Source: [image of graduation cap, public domain, http://bit.ly/1Giaq6x] [image of necktie, public domain, http://www.clker.com/clipart-necktie-2.html [image of mail symbol, public domain, http://bit.ly/1jTyLoN] [Image of Little Red Riding Hood, public domain, http://bit.ly/1GgNVPz]
Hello, students. My name is Dr. Martina Shabram. And I will be your instructor for today's lesson. I am genuinely excited to teach you these concepts. So let's get started.
This course will cover some of my favorite topics, the essential skills of English writing. Our goal is to work together to get comfortable with these tools so that later we can stick them together, like blocks, to build paragraphs and essays.
This course covers grammar, sentence structure, and paragraphs, which makes up Unit One. Later, in Unit 2, you'll get the chance to put your new skills to work and craft your own essays. So today let's start at the start and think carefully about context, that is, what the purpose or audience of each piece of writing is.
We're going to start off by thinking about the similarities and differences of three kinds of writing; academic, personal, and professional. That way we can become more effective writers across these three kinds of writing.
So consider the audience in each of these settings and what they'll expect. Academic writing is meant for an academic audience, expecting detailed, factual information. Because of these expectations, academic writing is going to use a more elevated, or technical, vocabulary. It often requires a more complex sentence structure and will generally incorporate facts, figures, and research.
Professional writing, on the other hand, is meant for use in a business setting. For this reason, while such writing will likely be similar to academic, it will also likely use simpler sentence structures, swap complex vocabulary for more conversational words, and may rely on industry jargon.
Think about the difference between a research paper you might write for a class and a sales pitch you might give at work. In the paper you might refer to personal computing devices, such as laptops, whereas in your sales pitch you might just be able to reference a MacBook and expect that your audience will know what that means.
Both kinds of writing need correct grammar and sentence structures, no missing commas or sentence fragments here. But because an academic text is meant to present data, it will probably try to remain neutral about the facts, whereas a professional text might not.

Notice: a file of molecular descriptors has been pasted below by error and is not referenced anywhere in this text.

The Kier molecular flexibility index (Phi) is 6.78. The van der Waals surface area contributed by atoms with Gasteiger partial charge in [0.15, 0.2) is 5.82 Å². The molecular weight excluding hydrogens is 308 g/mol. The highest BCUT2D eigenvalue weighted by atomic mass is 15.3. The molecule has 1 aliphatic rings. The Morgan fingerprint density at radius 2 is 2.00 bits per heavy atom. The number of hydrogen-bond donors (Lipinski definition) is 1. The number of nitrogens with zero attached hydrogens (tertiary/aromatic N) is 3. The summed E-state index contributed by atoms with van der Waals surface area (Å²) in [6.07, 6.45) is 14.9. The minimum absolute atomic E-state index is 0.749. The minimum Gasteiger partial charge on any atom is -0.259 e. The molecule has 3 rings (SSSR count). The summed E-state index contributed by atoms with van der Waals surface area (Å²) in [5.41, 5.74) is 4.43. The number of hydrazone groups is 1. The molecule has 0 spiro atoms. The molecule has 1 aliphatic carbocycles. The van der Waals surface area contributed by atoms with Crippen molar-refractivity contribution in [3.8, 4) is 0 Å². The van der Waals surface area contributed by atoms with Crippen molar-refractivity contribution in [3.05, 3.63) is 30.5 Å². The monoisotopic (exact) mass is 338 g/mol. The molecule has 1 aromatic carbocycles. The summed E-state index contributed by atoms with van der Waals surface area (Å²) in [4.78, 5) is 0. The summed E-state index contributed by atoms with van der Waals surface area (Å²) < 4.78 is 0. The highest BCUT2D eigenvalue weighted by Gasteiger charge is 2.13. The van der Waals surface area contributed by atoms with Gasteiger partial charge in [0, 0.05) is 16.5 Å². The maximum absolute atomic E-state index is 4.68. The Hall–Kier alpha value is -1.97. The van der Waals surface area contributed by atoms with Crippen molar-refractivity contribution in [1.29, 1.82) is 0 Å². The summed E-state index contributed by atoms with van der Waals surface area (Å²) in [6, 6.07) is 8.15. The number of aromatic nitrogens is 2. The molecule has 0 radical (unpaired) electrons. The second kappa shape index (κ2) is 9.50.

In these ways you can see that both academic and professional writing tends to be more formal. In contrast, personal writing is more casual. Think again about the purpose. Personal writing is for-- you guessed it-- a personal audience. So consider the difference in the way you'd write a letter to, say, the president or your boss or even a professor versus your mom or your friends.
Personal writing can use slang and can play fast and loose with grammar and sentence structure without a problem. While academic and professional writing probably won't include a lot of emotion and feeling, personal writing can be emotionally driven or may attempt to convey feeling and tone. Personal writing can even use contractions, which are when two or three words are shoved together to make one shorter word, with an apostrophe representing the letters that got cut, like when you write "can't" instead of "cannot."
In short, the purpose of formal writing isn't focused on the author at all, whereas informal writing may be entirely focused on the author, him or herself. So you want to always consider the purpose of the piece of writing and what your audience is. That way you can select the appropriate tone, type of language, and word choice. Let's practice.
Here we have some pairs of words and phrases. Each way means the same thing but has a different vocabulary, tone, or structure. So which one is formal? And which are casual? The vocabulary, or choice of words, can tell us a lot.